• The Catechism of Pitts

    A HUNDRED YEARS OF AN IRISH FAMILY IN BLACKBURN

  • Illustrated Hardback available from the Waterstones Online Shop

    First edition limited print run

  • New eBook Available

    For a reduced price this eBook is available on Amazon Kindle. This version is text only; without illustrations.

  • About the Book

    The Catechism of Pitts

    When I first began researching my Pitts ancestors on Ancestry.com my main focus was James Pitts V.C. M.S.M. and my great-grandmother Elizabeth Pitts, his first cousin.

     

    James Pitts, Blackburn’s first Victoria Cross recipient is my only relative to have his own Wikipedia page, and to have his likeness grace a memorial statue.

     

    The family story about Jimmy’s gallant stand at Caesar’s Camp on 6 January 1900 involved the propping up of corpses to deceive the Boers, a tale I later realised borrowed heavily from Beau Geste. But perhaps there was some truth in this story?

     

    I began by researching the Boer War years 1899-1902, but my project soon expanded after I discovered that my own great-grandfather Hubert Blakelidge had served in the Second Boer War and at Diyatalawa POW camp in Sri Lanka with the King’s Royal Rifles as a teenager guarding Boer prisoners.

     

    The British Newspaper Archive, and particularly the Lancashire newspapers offered some tantalising hints of family secrets and scandals dating back to the 1830’s.

     

    To respect the privacy of family members I decided not to write about anybody alive today and to end the narrative before the Great Depression of the 1930s.

     

    So here it is:

     

    A history of an Irish immigrant family in Blackburn - the Pitts family - from 1830 to 1930s with 40 pages of illustrations.

     

    PART I covers the trials of the family in Dickensian Blackburn through the Cotton riots of 1878 and to the tail end of the 19th century.

     

    PART II examines the experiences of James Pitts at the Battle of Elandslaagte and the Battle of Caesar's Camp on 6 January 1900 during the Boer War through to his homecoming and marriage.

     

    PART III covers the prelude to World War I, the fragmentation of the family through migration, and their lives and losses during the war period, ending in the 1920’s.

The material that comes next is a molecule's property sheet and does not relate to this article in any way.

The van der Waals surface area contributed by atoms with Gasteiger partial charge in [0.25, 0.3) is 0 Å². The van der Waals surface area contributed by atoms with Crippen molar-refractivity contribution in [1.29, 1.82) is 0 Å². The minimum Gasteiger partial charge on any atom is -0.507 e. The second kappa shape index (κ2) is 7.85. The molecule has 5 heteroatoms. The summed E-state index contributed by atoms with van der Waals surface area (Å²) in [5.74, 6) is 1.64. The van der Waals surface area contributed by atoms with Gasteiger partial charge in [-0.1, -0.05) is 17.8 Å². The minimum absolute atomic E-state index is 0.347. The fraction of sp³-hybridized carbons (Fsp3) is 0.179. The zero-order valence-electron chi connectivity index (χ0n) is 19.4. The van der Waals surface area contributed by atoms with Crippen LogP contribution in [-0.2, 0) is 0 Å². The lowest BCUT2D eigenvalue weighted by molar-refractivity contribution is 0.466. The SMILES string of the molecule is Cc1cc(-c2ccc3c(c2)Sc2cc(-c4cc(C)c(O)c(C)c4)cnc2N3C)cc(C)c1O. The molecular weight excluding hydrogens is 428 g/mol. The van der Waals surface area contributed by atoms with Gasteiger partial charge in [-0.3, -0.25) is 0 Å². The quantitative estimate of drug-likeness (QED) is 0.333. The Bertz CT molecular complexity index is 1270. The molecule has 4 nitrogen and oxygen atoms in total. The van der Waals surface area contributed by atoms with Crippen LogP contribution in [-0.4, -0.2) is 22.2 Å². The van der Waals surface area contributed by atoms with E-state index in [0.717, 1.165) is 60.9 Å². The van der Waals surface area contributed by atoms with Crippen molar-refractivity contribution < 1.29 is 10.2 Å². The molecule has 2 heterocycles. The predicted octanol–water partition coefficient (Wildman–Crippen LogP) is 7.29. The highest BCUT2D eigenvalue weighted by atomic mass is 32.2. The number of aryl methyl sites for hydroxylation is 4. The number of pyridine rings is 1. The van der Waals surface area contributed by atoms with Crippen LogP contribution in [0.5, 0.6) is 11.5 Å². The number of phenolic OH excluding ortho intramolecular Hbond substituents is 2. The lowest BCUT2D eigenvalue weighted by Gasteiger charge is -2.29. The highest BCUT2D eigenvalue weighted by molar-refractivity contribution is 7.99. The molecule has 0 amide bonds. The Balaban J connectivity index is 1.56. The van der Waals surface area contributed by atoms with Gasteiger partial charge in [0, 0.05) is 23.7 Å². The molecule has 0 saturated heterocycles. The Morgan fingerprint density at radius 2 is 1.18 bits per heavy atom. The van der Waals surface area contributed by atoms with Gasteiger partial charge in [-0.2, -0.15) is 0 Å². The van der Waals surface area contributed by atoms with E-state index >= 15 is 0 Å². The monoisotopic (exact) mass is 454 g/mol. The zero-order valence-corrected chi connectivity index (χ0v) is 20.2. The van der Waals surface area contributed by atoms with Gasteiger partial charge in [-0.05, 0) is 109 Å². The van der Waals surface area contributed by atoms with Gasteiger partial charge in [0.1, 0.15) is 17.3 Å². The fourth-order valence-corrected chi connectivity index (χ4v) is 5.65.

The book is not a novel. It is part historical fiction and part creative non-fiction with an extensive Cast of Characters, References and Notes to help the reader determine the truth from the imagined.

  • About the Author

    C.A.Harper

    C.A. Harper was born in Ghana where she spent the first five years of her life in Tema.

     

    Her parents lived on the same street in Blackburn for many years attending different churches and schools. John Brian Harper went to Queen Elizabeth’s Grammar School (QEGS) and her mother, Patricia went to Notre Dame Convent.

     

    According to family lore, nobody in J.B. Harper’s family had married a Catholic for 300 years. (This is an exaggeration - it was more like 289 years). It caused a bit of a hoo-ha at the time, but everybody had calmed down by the end of the 20th century.

     

    Clare went to schools in Tema, Sheffield, Johannesburg and Cheltenham. She studied African Politics and Journalism at Rhodes University in Grahamstown, before working on the Rand Daily Mail, Cape Times and the Star on various beats.

    She later worked as a tv producer for Tokyo Broadcasting System, meeting President Nelson Mandela at his Soweto home after his release from prison in 1990.

     

    After moving to London in 1994 she spent ten years working for Reuters before deciding to write a book about the Pitts branch of her family, in particular Blackburn’s first Victoria Cross recipient, James Pitts and her great-grandmother Betsy Pitts.

     

    This book is an attempt to explore the lives of her Pitts forebears and set the record right.

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